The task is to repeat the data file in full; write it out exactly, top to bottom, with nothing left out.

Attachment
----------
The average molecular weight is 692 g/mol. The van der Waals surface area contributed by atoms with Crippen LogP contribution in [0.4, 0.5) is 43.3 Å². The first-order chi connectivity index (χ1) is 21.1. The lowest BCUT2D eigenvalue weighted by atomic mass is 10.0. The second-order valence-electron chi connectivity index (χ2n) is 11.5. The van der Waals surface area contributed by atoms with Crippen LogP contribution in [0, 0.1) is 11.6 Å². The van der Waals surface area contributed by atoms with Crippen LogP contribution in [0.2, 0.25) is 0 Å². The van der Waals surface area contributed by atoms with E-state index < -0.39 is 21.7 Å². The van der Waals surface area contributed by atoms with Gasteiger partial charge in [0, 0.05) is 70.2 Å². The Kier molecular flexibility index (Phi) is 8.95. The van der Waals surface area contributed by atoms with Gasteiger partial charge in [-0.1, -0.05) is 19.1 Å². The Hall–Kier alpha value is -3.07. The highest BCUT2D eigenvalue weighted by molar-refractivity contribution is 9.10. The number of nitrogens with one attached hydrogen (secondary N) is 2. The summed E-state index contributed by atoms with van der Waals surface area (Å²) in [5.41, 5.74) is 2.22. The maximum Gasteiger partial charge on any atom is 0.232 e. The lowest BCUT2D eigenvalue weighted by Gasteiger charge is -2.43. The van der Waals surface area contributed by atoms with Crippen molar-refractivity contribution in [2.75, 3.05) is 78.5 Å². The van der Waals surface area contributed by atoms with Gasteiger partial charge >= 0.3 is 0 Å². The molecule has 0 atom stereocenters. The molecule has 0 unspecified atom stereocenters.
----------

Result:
The average molecular weight is 692 g/mol. The van der Waals surface area contributed by atoms with Crippen LogP contribution in [0.4, 0.5) is 43.3 Å². The first-order chi connectivity index (χ1) is 21.1. The lowest BCUT2D eigenvalue weighted by atomic mass is 10.0. The second-order valence-electron chi connectivity index (χ2n) is 11.5. The van der Waals surface area contributed by atoms with Crippen LogP contribution in [0, 0.1) is 11.6 Å². The van der Waals surface area contributed by atoms with Crippen LogP contribution in [0.2, 0.25) is 0 Å². The van der Waals surface area contributed by atoms with E-state index < -0.39 is 21.7 Å². The van der Waals surface area contributed by atoms with Gasteiger partial charge in [0, 0.05) is 70.2 Å². The Kier molecular flexibility index (Phi) is 8.95. The van der Waals surface area contributed by atoms with Gasteiger partial charge in [-0.1, -0.05) is 19.1 Å². The Hall–Kier alpha value is -3.07. The highest BCUT2D eigenvalue weighted by molar-refractivity contribution is 9.10. The number of nitrogens with one attached hydrogen (secondary N) is 2. The summed E-state index contributed by atoms with van der Waals surface area (Å²) in [5.41, 5.74) is 2.22. The maximum Gasteiger partial charge on any atom is 0.232 e. The lowest BCUT2D eigenvalue weighted by Gasteiger charge is -2.43. The van der Waals surface area contributed by atoms with Crippen molar-refractivity contribution in [2.75, 3.05) is 78.5 Å². The van der Waals surface area contributed by atoms with Gasteiger partial charge >= 0.3 is 0 Å². The molecule has 0 atom stereocenters. The molecule has 0 unspecified atom stereocenters.